The Center for Rural Development has named Kelly Joplin of Somerset as the local philanthropy specialist for the Appalachian Rural Development Philanthropy Initiative (ARDPI).
Joplin will be working primarily with community leaders and local organizations in The Center’s five ARDPI pilot counties—Bell, Clay, Knox, Magoffin, and Whitley—to create and build rural community philanthropy foundations.
“Kelly not only comes to The Center with experience in fund development, nonprofit management, and strategic planning, but she will be an invaluable asset as we continue to move forward with ARDPI’s work in our region,” said Lonnie Lawson, president and CEO of The Center. “ARDPI’s mission is to grow charitable giving and citizen engagement across the region—building a brighter future for the next generation.”
The initiative, funded by the Appalachian Regional Commission (ARC), is a collective partnership between The Center, Blue Grass Community Foundation, Brushy Fork Institute, the Foundation for Appalachian Kentucky, the Foundation for the Tri-State Community, Inc., Kentucky Philanthropy Initiative, and Endow Kentucky Commission to build and expand permanent charitable endowments in partnership with Eastern Kentucky communities.
“I am honored to be a part of The Center and the philanthropy initiative, which has the power to transform the communities we serve,” said Joplin, who began work at The Center on Sept. 5. “Community foundations can be a catalyst for rural settings by creating stronger communities, economic opportunities, and support for local interests and causes.”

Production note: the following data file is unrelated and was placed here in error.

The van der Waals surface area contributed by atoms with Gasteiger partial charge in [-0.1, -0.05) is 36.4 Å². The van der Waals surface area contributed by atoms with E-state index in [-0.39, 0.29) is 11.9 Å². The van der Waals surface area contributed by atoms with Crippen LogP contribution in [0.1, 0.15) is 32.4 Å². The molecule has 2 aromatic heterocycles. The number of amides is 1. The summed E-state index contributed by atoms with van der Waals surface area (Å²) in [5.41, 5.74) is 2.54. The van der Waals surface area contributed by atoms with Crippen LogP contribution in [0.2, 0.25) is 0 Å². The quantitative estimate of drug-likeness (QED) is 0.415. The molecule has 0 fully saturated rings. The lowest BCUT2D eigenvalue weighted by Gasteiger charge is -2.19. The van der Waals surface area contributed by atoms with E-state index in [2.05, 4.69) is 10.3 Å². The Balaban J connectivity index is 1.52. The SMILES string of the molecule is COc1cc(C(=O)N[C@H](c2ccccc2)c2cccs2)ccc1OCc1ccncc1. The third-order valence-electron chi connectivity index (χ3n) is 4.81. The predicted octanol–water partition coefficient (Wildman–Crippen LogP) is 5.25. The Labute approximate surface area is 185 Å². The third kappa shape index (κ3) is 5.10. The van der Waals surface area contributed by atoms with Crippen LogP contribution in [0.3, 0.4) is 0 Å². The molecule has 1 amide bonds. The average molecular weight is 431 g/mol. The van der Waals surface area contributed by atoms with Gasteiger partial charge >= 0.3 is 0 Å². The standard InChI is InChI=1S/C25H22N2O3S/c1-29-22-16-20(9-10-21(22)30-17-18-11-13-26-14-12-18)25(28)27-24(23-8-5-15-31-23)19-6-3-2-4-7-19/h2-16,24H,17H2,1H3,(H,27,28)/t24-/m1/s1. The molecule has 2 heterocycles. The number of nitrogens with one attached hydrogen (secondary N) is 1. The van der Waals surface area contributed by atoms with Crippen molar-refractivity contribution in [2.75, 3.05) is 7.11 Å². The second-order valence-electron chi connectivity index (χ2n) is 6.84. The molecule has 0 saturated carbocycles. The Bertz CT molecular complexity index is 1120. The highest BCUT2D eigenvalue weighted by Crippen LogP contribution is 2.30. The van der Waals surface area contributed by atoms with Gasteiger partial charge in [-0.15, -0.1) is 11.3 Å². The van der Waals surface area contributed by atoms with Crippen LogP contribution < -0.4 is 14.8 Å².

Joplin, a native of Somerset, has been serving children and families of Central and Eastern Kentucky for the last 18 years. She has 14 years of nonprofit management experience, serving as the executive director of FIRST LINK of the Bluegrass, the Children’s Advocacy Center of the Bluegrass, and most recently director of development and public relations for Hospice of Lake Cumberland.
During her tenure as executive director of FIRST LINK of the Bluegrass, she merged two separate nonprofit organizations; created and expanded multiple social service programs; wrote federal, state, and local grants and provided state leadership for the state Association of Children’s Advocacy Centers.
Joplin has been honored by the United States Department of Health and Human Services for her work as a child advocate. She holds a master’s degree in social work from the University of Kentucky.
For more information about ARDPI, or to learn more about promoting a culture of philanthropy, contact Kelly Joplin, ARDPI local philanthropy specialist, or Mable Duke, ARDPI consultant, at The Center for Rural Development in Somerset at 606-677-6000.